Michael Moore, you’ve got company.
The left-leaning world of documentary films is getting some serious challengers of late. Think “No Safe Spaces,” Nick Searcy’s “Capitol Punishment,” “Rush to Judgment” and other titles that challenge the genre’s liberal orthodoxy.
Now, it’s The Federalist’s turn.
The hard-charging news site leans to the Right, and it’s telling a powerful new story via the documentary format.
HiT reached out to the site’s culture editor, Emily Jashinsky, to learn more about “Meet the Parents.” The Federalist’s debut documentary reveals how some Virginia families held their local schools accountable for its outrageous decisions.
HiT: The Federalist is getting into the documentary business … can you share what led to that decision, and are there plans for similar features?
Emily Jashinsky: We definitely plan to use this format as often as possible. We’re a small, scrappy team with no video staff or expertise so we don’t have any bureaucracy to worry about when we go into the field with our iPhones and the patchwork of limited gear we typically use for live streaming.
I probably shouldn’t say this but we don’t even have professional editing software, mostly because I hate it and prefer the simplicity of other options.
We’re learning as we go. We’re very accustomed to being places where video is important because the legacy media isn’t showing the public what’s really happening. We did that in the summer of 2020 and on January 6th and realized it was pretty easy to take our raw footage and make it even more helpful to the public.
HiT: Was it challenging to get parents to speak with you for the project, and if so what were their concerns?
Jashinsky: Not at all. The Federalist is actually inextricably intertwined with the story of Loudoun County because a lot of the early controversies stemmed from parents exposing corruption in the school system by writing articles for us or talking with our reporters. So there’s a lot of mutual respect.
The parents do a lot of media in general because they’re very confident in their case and very dedicated to spreading the message far and wide.
HiT: What was the most surprising element of the feedback you received from these parents?
Jashinsky: It’s still surprising to me how few legacy outlets are interested in telling this story because even just tactically it’s a huge red flag for the Left but, more importantly, it’s deeply compelling. So, yes, these parents have talked to a lot of journalists, but what they told us was the stories of their childhoods, their immigration journeys… It’s just surprising that more outlets aren’t clamoring to dive in.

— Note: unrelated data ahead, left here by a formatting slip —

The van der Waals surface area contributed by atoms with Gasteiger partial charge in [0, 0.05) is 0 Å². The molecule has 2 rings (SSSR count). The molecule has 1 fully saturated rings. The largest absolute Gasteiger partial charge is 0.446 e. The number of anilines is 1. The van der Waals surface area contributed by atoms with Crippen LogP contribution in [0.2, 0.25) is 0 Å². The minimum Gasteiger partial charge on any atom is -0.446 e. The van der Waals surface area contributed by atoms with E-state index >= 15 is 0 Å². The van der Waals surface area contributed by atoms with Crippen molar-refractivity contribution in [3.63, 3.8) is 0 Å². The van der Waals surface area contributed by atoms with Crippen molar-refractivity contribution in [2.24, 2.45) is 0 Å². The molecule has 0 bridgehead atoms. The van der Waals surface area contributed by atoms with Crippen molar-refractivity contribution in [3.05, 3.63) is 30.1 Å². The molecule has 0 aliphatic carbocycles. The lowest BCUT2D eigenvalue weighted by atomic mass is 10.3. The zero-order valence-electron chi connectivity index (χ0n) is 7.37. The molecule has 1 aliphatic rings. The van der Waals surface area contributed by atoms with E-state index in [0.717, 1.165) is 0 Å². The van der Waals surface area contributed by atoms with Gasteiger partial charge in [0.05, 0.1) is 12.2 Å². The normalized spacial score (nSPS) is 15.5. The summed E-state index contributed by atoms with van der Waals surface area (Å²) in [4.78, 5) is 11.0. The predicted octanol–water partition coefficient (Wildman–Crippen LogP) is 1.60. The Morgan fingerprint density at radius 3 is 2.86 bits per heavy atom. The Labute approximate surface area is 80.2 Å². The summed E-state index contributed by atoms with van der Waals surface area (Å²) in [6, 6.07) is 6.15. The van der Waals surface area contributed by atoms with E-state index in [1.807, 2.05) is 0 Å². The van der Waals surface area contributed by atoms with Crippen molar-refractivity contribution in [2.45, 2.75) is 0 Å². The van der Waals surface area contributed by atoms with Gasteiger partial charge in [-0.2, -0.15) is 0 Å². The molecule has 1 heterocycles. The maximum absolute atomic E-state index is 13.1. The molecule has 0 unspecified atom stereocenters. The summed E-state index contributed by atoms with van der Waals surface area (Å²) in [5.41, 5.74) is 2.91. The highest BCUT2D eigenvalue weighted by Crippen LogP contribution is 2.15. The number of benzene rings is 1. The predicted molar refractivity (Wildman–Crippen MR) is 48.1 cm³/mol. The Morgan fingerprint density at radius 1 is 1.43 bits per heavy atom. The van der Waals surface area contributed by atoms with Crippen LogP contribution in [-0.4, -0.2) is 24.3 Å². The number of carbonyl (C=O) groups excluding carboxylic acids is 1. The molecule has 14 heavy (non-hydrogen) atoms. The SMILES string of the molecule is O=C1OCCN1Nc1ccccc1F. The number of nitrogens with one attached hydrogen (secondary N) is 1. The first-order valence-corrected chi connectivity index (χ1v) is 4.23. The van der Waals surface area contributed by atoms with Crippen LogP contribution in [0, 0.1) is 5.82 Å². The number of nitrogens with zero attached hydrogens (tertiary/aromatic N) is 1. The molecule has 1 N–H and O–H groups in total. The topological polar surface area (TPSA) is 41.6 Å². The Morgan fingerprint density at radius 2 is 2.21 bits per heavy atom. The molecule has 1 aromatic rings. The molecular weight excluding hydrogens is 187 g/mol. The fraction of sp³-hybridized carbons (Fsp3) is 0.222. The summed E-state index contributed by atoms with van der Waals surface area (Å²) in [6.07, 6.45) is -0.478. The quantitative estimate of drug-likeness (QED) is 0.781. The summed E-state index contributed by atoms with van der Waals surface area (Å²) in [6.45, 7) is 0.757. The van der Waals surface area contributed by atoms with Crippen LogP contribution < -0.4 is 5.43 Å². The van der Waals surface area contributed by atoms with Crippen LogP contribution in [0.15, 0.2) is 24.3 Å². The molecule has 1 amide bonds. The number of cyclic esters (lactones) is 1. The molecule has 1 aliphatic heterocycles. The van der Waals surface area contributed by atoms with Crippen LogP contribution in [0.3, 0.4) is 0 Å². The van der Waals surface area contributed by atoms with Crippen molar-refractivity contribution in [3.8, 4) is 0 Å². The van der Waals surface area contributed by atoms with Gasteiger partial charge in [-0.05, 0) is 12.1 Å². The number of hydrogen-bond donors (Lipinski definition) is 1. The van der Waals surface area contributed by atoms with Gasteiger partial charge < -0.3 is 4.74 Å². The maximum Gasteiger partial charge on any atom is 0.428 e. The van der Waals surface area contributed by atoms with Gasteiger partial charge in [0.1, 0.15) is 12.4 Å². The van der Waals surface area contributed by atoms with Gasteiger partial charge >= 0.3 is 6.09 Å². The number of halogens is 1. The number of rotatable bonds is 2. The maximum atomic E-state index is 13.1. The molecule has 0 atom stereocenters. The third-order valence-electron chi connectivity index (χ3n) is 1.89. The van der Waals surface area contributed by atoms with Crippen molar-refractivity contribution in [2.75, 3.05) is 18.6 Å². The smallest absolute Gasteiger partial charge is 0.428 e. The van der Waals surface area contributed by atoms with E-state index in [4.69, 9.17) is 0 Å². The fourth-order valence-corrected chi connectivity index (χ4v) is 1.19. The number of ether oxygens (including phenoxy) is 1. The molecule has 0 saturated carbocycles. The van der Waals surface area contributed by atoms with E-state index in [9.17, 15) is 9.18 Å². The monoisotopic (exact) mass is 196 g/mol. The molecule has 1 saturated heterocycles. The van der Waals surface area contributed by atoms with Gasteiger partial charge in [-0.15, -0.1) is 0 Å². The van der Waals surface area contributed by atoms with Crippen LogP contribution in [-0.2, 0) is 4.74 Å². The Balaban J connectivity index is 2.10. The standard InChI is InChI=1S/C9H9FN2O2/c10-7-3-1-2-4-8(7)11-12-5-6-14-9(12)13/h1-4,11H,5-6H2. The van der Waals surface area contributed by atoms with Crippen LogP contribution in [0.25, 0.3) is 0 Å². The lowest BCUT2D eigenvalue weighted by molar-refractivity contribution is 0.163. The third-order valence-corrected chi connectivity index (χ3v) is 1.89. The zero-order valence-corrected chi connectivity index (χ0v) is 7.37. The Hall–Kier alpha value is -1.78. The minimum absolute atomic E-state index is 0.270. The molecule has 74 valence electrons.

HiT: The pandemic has been awful in so many ways, but these ‘Parents’ argue it let them see what was happening in their schools for the first time… can you share more about this aspect of the film?
Jashinsky: We tried to subtly highlight which issues motivated the parents to get so involved. For some of them, it was school closures, for others it was Critical Race Theory or transgender bathrooms or sexually explicit library material.
But for all of them, it’s the combination of those issues that lights the fire. But the reality that parents were exposed to daily curricula over Zoom meant a flood of tips came pouring in and a ton of parents were transformed into activists at the drop of a hat because it happened in front of them, and the threat wasn’t nebulous or abstract, it was crystal clear.
HiT: For years conservatives ceded pop culture to the Left. That’s changing, witness Nick Searcy’s independent work, The Daily Wire’s new entertainment division, etc. Why? What changed within the movement?
Jashinsky: The right is getting more access to resources it hasn’t had in the past, primarily talent and then secondarily capital earmarked for projects that back the talent. And it’s the left’s fault.
When Disney dropped Gina Carano, talent and capital flowed to The Daily Wire, which is now developing a serious landing pad for anti-woke artists and producers who see the demand from creators and consumers.
In our case at The Federalist, we understand popular culture better than any other outlet on the right, not in an anthropological way, but as lovers of middlebrow (and lowbrow) American art. We know much of it’s trash, but we’re going to be able to engage with Lana Del Rey or Kim Kardashian or John Cena better because their work is a big part of our entertainment diet anyway.
Which means we also understand the formats their work is packaged in.
HiT: Talk about the power of a documentary … how it can impact viewers in a way that perhaps a beautifully crafted op-ed sometimes can’t.
Jashinsky: I’m personally a huge documentary buff and am constantly chugging short form videos from Vice and Vox. If you look under Snapchat’s popular Discover section, which is littered with postmodern garbage, a lot of it is documentary-style content.
I think documentaries, like podcasts, inherently signal to people they’re telling a fuller story than news articles and headlines, so in the era of media distrust, they’re thriving. You can see and hear from the people involved and adjudicate their honesty or guilt yourself.
We may not have a video division, but we have a great eye for underreported stories and are on the ground in so many different places where those stories are playing out, so we’re well-situated to bring them to life.